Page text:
speakup on fedora?

Stephen Clower steve at steve-audio.net
Wed May 19 22:07:38 UTC 2004

Initially, yes, but once it's installed you can go to software speech if you wish.

*********** REPLY SEPARATOR  ***********

On 5/19/2004 at 12:36 PM Fred Carter wrote:

>So, what I am understanding is that in order to have speech with linux
>I'll need an external synthesizer?
>-----Original Message-----
>From: blinux-list-bounces at redhat.com
>[mailto:blinux-list-bounces at redhat.com] On Behalf Of Stephen Clower
>Sent: Tuesday, May 18, 2004 9:14 AM
>To: Linux for blind general discussion
>Subject: Re: speakup on fedora?
>If you're using a hardware synthesizer on one of your serial ports,
>you'll need to disable kudzu if you want Linux to speak from bootup.
>Otherwise, wait for the Gnome login beep, login, and open a console with
>CTRL+ALT+F1. You can then start speakup from there. I had this same
>problem with my Braille Lite, and this was the only reliable way to keep
>things working. You may also want to set your runlevel to 3 so you don't
>boot into Gnome every time you log on.
>*********** REPLY SEPARATOR  ***********
>On 5/17/2004 at 11:49 PM Roy Nickelson wrote:
>>you need to press alt + control +f2 use the alt and control on the left
>>the spacebar. 
>>  ----- Original Message ----- 
>>  From: hank 
>>  To: Linux for blind general discussion 
>>  Sent: Monday, May 17, 2004 11:44 PM
>>  Subject: speakup on fedora?
>>  hello
>>  how do I get speak up speaking when fedora boots?
>>  it isn't speaking at all
>>  and the directions don't work on setting that up
>>  Creating an INITRD
>>  Follow these steps to create an initial ram disk image for your
>>installation. This is how we make Speakup speak while your computer
>>now that Speakup
>>  is modular. Of course, if we were smarter people, we would have
>>the installation scripts to do this for you automatically based on the
>>  synthesizer keyword you provided back when you first started the
>>installation.. But, ... well let's not go there!
>>  List of 5 items
>>  1. Switch to the second console by holding down the Alt key and
>>theF2 key. When you release these you'll find that you're at a #
>>  2. Change to the directory that contains your new installation by
>>  cd /mnt/sysimage
>>  3. Now, restrict your view to your installation by typing the
>>command. Notice that your prompt changes when you do this.
>>  chroot .
>>  4. Next, change directory one more time by typing:
>>  cd /lib/modules
>>  5. Now, make a new initrd with Speakup by issuing the following
>>Where wis command has {TAB} you should press the TAB key. Don't
>>type {TAB}!
>>  And, where we have {synth.keyword}, replace this text with the
>>sSpeakup word for your speech synthesizer.
>>  /sbin/mkinitrd -v -f /boot/initrd-{tab}
>>  list end
>>  Here's an example of how this command looks for the Accent SA speech
>>synthesizer and the 2.4.22-2c.nptlspk2 Speakup Modified Fedora Linux
>>  List of 1 items
>>  . /sbin/mkinitrd -v -f /boot/initrd-2.4.22-2c.nptlspk2.img
>>--with=speakup_acntsa 2.4.22-2c.nptlspk2
>>  list end
>>  Use your Speakup screen review commands to read up the screen when
>>command completes. If you see references to your speech synthesizer,
>>you've correctly
>>  completed this critical step in your installation process.
>>  Notice, also, how we used the TAB key to fill out that long and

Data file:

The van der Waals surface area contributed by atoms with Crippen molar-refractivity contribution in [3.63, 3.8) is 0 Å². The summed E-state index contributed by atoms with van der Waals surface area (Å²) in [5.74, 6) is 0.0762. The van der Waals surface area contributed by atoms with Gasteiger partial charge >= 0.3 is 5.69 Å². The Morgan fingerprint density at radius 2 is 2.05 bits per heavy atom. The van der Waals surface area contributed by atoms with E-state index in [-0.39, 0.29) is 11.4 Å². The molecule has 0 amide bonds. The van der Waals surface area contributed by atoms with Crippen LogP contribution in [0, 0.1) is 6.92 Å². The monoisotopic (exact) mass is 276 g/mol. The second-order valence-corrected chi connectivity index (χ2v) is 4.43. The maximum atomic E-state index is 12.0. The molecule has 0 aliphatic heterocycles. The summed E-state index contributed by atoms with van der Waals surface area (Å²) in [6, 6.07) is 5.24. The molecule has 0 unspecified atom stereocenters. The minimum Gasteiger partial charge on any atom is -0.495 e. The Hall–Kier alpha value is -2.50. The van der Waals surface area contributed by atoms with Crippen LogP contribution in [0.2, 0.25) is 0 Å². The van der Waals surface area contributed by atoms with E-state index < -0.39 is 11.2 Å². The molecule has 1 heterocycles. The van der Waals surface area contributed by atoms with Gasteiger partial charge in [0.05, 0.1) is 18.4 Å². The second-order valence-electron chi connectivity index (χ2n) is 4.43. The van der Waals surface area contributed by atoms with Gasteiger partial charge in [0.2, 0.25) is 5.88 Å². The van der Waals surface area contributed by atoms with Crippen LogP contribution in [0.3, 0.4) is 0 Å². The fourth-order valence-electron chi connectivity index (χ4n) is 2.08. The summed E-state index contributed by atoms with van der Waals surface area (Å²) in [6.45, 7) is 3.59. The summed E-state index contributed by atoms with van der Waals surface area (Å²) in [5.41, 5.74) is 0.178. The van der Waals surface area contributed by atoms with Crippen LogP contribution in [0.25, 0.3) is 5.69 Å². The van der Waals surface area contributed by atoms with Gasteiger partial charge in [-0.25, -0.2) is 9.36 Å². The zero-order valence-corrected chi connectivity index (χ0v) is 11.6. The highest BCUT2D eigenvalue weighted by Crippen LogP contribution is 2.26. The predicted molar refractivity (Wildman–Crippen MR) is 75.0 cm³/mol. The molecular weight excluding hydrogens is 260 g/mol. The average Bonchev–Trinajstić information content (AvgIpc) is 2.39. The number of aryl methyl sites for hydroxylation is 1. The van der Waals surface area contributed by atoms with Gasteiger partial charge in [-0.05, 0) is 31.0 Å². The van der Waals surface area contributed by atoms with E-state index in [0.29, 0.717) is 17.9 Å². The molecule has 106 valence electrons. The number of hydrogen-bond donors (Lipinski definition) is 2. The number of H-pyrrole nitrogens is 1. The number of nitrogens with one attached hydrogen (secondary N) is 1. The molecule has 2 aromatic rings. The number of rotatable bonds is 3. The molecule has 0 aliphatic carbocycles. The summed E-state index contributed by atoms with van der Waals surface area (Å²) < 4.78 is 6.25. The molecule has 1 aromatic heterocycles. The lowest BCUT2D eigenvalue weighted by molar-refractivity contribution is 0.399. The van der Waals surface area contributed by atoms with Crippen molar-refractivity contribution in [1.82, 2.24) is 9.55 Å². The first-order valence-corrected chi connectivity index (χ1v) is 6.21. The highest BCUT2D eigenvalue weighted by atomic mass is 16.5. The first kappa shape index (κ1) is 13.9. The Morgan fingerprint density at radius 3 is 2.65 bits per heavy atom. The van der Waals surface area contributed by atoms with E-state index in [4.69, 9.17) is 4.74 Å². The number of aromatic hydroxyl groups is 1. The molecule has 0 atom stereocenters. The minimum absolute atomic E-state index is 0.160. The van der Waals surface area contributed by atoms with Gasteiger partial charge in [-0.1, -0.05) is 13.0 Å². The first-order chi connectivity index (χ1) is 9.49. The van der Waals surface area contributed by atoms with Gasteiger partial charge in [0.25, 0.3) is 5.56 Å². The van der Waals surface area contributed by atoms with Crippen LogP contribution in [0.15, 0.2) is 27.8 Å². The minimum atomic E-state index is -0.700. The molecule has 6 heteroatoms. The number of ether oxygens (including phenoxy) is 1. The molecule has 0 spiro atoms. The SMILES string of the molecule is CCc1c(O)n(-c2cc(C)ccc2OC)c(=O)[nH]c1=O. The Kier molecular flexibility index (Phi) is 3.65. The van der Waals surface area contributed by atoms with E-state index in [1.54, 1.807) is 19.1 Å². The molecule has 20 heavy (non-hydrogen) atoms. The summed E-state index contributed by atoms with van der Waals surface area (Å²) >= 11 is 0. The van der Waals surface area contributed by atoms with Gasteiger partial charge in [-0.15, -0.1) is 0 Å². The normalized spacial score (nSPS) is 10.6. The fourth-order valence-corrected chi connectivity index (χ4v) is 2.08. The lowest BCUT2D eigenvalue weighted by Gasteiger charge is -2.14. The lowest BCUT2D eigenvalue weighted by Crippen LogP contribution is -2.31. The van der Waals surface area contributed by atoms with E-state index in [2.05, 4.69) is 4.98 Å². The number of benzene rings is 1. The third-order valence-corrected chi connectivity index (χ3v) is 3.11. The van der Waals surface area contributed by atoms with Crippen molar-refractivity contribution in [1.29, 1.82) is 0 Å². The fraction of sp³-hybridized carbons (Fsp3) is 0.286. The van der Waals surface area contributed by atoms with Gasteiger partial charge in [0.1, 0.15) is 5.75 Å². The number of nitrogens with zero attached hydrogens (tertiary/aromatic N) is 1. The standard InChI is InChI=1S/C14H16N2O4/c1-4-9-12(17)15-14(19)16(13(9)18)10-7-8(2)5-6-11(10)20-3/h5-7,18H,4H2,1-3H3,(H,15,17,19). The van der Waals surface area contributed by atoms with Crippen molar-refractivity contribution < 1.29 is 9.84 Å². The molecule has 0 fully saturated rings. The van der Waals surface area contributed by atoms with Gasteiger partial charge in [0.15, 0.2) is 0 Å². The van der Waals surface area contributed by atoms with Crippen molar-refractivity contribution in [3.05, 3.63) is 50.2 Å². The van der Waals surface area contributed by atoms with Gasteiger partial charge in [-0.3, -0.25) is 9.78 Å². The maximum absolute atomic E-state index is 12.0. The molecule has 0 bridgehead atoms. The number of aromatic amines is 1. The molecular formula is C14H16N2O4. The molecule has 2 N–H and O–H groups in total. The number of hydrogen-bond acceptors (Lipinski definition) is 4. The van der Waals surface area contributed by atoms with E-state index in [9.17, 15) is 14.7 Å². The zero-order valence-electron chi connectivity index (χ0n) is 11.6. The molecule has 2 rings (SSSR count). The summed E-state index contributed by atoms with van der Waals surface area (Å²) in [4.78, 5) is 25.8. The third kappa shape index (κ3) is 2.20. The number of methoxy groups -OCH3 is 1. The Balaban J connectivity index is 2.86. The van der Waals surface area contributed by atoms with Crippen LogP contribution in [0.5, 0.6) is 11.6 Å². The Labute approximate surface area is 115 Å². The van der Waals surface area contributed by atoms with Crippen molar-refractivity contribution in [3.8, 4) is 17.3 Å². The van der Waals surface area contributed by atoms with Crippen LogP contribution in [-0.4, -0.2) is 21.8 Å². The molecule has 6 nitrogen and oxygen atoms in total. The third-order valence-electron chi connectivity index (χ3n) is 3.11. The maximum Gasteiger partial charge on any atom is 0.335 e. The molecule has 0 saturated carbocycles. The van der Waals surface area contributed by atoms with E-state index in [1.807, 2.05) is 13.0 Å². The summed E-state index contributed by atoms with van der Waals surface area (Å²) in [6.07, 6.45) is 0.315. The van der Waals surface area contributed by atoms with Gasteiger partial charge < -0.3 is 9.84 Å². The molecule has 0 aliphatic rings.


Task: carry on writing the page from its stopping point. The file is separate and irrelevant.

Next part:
>>complicated Linux kernel designation for us. Not only do we save some
>>typing by using TAB.
>>  We also avoid critical errors. Remember this trick. You can use it
>>almost everywhere in Linux when issuing commands and when specifying
>>files. It's a very
>>  handy feature that you'll never outgrow.
>>  Killing First Boot To Insure Speakup Speaks
>>  There is one more very critical step to perform before you boot your
>>installation. Be sure you are still in the restricted view obtained by
>>first three
>>  steps of the previous command when you issue this last, very critical
>>  List of 1 items
>>  . /sbin/chkconfig --level 2345 firstboot off
>>  list end
>>  If you fail to do this step you will find that Speakup suddenly stops
>>speaking just when it seems you've finished booting your new
>>of Linux.
>>  That's because of the graphical (and inaccessible) FirstBoot program
>>Hat provides to help users define some important configuration
>>  as creating users and identifying how this computer connects to the
>>Internet. Unfortunately, FirstBoot launches before any consoles launch,
>>there is
>>  absolutely nothing you can do as a blind user once FirstBoot is
>>either to work with FirstBoot or to get out of it.
>>  I couldn't even get that portion to work
>>  is there a easier way to fix this?
>>  I all ready bootted the system
>>  thanks
>>  hank
>>  Don't judge me because I'm blind. Judge me by what's inside. if you
>>judge me because I am blind, then it is you who is blind.
>>  "time is the fire in which we burn," Tollian Soran.
>>  "grudges aren't worth holding--One who holds them shows his
>>  Contact info:
>>  hank at hanksmith.net
>>  Email: Same as MSN.
>>  _______________________________________________
>>  Blinux-list mailing list
>>  Blinux-list at redhat.com
>>  https://www.redhat.com/mailman/listinfo/blinux-list
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>Stephen Clower, that guy from the south.
>You can reach me by any of the following:
>E-Mail: steve at steve-audio.net
>MSN: steve at steve-audio.net
>AIM: AudioRabbit03
>You can also check out my little home on the web by visiting
>Blinux-list mailing list
>Blinux-list at redhat.com
>Blinux-list mailing list
>Blinux-list at redhat.com

Stephen Clower, that guy from the south.
You can reach me by any of the following:
E-Mail: steve at steve-audio.net
MSN: steve at steve-audio.net
AIM: AudioRabbit03

You can also check out my little home on the web by visiting http://www.steve-audio.net

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